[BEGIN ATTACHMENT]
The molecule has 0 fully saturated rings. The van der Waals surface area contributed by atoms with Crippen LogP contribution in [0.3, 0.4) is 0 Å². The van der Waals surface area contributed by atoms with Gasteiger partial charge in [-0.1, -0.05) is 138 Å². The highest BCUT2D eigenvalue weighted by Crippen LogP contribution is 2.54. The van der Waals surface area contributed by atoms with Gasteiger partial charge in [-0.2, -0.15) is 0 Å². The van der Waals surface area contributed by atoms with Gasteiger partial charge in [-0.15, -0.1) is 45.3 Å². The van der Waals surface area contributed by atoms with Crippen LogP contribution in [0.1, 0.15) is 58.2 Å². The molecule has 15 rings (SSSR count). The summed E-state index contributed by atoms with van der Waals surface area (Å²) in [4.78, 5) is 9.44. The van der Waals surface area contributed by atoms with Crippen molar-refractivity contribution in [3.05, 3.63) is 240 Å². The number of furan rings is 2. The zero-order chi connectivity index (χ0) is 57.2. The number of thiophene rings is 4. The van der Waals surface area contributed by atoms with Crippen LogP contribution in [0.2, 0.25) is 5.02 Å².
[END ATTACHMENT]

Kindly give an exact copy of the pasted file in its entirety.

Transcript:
The molecule has 0 fully saturated rings. The van der Waals surface area contributed by atoms with Crippen LogP contribution in [0.3, 0.4) is 0 Å². The van der Waals surface area contributed by atoms with Gasteiger partial charge in [-0.1, -0.05) is 138 Å². The highest BCUT2D eigenvalue weighted by Crippen LogP contribution is 2.54. The van der Waals surface area contributed by atoms with Gasteiger partial charge in [-0.2, -0.15) is 0 Å². The van der Waals surface area contributed by atoms with Gasteiger partial charge in [-0.15, -0.1) is 45.3 Å². The van der Waals surface area contributed by atoms with Crippen LogP contribution in [0.1, 0.15) is 58.2 Å². The molecule has 15 rings (SSSR count). The summed E-state index contributed by atoms with van der Waals surface area (Å²) in [4.78, 5) is 9.44. The van der Waals surface area contributed by atoms with Crippen molar-refractivity contribution in [3.05, 3.63) is 240 Å². The number of furan rings is 2. The zero-order chi connectivity index (χ0) is 57.2. The number of thiophene rings is 4. The van der Waals surface area contributed by atoms with Crippen LogP contribution in [0.2, 0.25) is 5.02 Å².